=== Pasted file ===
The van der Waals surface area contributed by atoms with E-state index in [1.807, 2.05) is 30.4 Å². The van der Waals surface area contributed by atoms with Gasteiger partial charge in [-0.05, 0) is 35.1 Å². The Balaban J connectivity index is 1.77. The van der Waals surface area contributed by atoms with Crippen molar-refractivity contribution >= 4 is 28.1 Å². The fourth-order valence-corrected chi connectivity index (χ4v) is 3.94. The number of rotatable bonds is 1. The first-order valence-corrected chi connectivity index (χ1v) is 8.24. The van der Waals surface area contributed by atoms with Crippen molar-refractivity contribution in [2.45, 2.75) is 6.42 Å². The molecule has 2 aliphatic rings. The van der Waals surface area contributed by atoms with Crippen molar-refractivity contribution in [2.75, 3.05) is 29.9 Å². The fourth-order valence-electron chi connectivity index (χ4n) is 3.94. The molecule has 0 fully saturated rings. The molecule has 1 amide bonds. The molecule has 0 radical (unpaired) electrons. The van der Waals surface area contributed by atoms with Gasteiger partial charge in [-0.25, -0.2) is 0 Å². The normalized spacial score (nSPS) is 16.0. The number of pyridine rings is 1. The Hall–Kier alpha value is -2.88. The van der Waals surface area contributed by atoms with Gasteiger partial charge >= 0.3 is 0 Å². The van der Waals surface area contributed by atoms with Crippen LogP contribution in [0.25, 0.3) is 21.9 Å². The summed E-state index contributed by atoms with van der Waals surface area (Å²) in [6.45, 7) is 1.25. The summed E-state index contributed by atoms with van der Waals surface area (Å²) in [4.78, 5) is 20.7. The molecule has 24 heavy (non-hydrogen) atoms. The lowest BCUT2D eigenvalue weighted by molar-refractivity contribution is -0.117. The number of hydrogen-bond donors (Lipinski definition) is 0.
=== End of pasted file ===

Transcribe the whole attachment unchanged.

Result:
The van der Waals surface area contributed by atoms with E-state index in [1.807, 2.05) is 30.4 Å². The van der Waals surface area contributed by atoms with Gasteiger partial charge in [-0.05, 0) is 35.1 Å². The Balaban J connectivity index is 1.77. The van der Waals surface area contributed by atoms with Crippen molar-refractivity contribution >= 4 is 28.1 Å². The fourth-order valence-corrected chi connectivity index (χ4v) is 3.94. The number of rotatable bonds is 1. The first-order valence-corrected chi connectivity index (χ1v) is 8.24. The van der Waals surface area contributed by atoms with Crippen molar-refractivity contribution in [2.45, 2.75) is 6.42 Å². The molecule has 2 aliphatic rings. The van der Waals surface area contributed by atoms with Crippen molar-refractivity contribution in [2.75, 3.05) is 29.9 Å². The fourth-order valence-electron chi connectivity index (χ4n) is 3.94. The molecule has 0 fully saturated rings. The molecule has 1 amide bonds. The molecule has 0 radical (unpaired) electrons. The van der Waals surface area contributed by atoms with Gasteiger partial charge in [-0.25, -0.2) is 0 Å². The normalized spacial score (nSPS) is 16.0. The number of pyridine rings is 1. The Hall–Kier alpha value is -2.88. The van der Waals surface area contributed by atoms with Gasteiger partial charge >= 0.3 is 0 Å². The van der Waals surface area contributed by atoms with Crippen LogP contribution in [0.25, 0.3) is 21.9 Å². The summed E-state index contributed by atoms with van der Waals surface area (Å²) in [6.45, 7) is 1.25. The summed E-state index contributed by atoms with van der Waals surface area (Å²) in [4.78, 5) is 20.7. The molecule has 24 heavy (non-hydrogen) atoms. The lowest BCUT2D eigenvalue weighted by molar-refractivity contribution is -0.117. The number of hydrogen-bond donors (Lipinski definition) is 0.